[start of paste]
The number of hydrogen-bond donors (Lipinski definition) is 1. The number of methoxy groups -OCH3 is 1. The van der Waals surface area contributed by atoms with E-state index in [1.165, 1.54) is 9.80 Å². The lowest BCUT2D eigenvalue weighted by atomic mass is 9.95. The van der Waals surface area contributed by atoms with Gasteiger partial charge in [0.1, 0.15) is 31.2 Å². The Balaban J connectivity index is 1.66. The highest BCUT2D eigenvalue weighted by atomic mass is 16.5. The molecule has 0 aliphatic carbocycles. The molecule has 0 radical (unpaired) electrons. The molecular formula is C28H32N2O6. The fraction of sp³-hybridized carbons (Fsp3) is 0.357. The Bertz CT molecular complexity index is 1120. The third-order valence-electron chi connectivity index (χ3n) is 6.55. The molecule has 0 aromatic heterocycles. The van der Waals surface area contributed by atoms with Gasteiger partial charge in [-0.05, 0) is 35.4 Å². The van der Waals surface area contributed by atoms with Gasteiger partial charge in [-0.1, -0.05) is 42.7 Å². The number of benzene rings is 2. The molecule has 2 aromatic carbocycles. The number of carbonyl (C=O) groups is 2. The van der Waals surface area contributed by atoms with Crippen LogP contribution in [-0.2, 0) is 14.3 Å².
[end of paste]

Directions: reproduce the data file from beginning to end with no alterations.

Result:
The number of hydrogen-bond donors (Lipinski definition) is 1. The number of methoxy groups -OCH3 is 1. The van der Waals surface area contributed by atoms with E-state index in [1.165, 1.54) is 9.80 Å². The lowest BCUT2D eigenvalue weighted by atomic mass is 9.95. The van der Waals surface area contributed by atoms with Gasteiger partial charge in [0.1, 0.15) is 31.2 Å². The Balaban J connectivity index is 1.66. The highest BCUT2D eigenvalue weighted by atomic mass is 16.5. The molecule has 0 aliphatic carbocycles. The molecule has 0 radical (unpaired) electrons. The molecular formula is C28H32N2O6. The fraction of sp³-hybridized carbons (Fsp3) is 0.357. The Bertz CT molecular complexity index is 1120. The third-order valence-electron chi connectivity index (χ3n) is 6.55. The molecule has 0 aromatic heterocycles. The van der Waals surface area contributed by atoms with Gasteiger partial charge in [-0.05, 0) is 35.4 Å². The van der Waals surface area contributed by atoms with Gasteiger partial charge in [-0.1, -0.05) is 42.7 Å². The number of benzene rings is 2. The molecule has 2 aromatic carbocycles. The number of carbonyl (C=O) groups is 2. The van der Waals surface area contributed by atoms with Crippen LogP contribution in [-0.2, 0) is 14.3 Å².